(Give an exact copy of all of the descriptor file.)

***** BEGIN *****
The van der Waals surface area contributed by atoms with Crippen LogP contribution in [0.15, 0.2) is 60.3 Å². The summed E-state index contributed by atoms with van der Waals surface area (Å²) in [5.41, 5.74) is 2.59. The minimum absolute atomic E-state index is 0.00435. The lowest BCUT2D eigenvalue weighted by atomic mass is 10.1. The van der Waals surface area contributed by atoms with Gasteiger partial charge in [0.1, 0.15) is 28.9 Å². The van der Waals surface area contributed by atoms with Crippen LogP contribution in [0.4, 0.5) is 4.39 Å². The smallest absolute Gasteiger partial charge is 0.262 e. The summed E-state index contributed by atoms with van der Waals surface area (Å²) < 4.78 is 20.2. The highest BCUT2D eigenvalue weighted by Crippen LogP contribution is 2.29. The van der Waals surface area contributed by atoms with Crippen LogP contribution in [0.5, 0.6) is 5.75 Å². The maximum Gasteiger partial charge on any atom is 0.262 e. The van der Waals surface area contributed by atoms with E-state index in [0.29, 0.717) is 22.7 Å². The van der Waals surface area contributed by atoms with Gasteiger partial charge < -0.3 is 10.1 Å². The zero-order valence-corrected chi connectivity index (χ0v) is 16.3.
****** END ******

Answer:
The van der Waals surface area contributed by atoms with Crippen LogP contribution in [0.15, 0.2) is 60.3 Å². The summed E-state index contributed by atoms with van der Waals surface area (Å²) in [5.41, 5.74) is 2.59. The minimum absolute atomic E-state index is 0.00435. The lowest BCUT2D eigenvalue weighted by atomic mass is 10.1. The van der Waals surface area contributed by atoms with Gasteiger partial charge in [0.1, 0.15) is 28.9 Å². The van der Waals surface area contributed by atoms with Crippen LogP contribution in [0.4, 0.5) is 4.39 Å². The smallest absolute Gasteiger partial charge is 0.262 e. The summed E-state index contributed by atoms with van der Waals surface area (Å²) < 4.78 is 20.2. The highest BCUT2D eigenvalue weighted by Crippen LogP contribution is 2.29. The van der Waals surface area contributed by atoms with Crippen LogP contribution in [0.5, 0.6) is 5.75 Å². The maximum Gasteiger partial charge on any atom is 0.262 e. The van der Waals surface area contributed by atoms with E-state index in [0.29, 0.717) is 22.7 Å². The van der Waals surface area contributed by atoms with Gasteiger partial charge < -0.3 is 10.1 Å². The zero-order valence-corrected chi connectivity index (χ0v) is 16.3.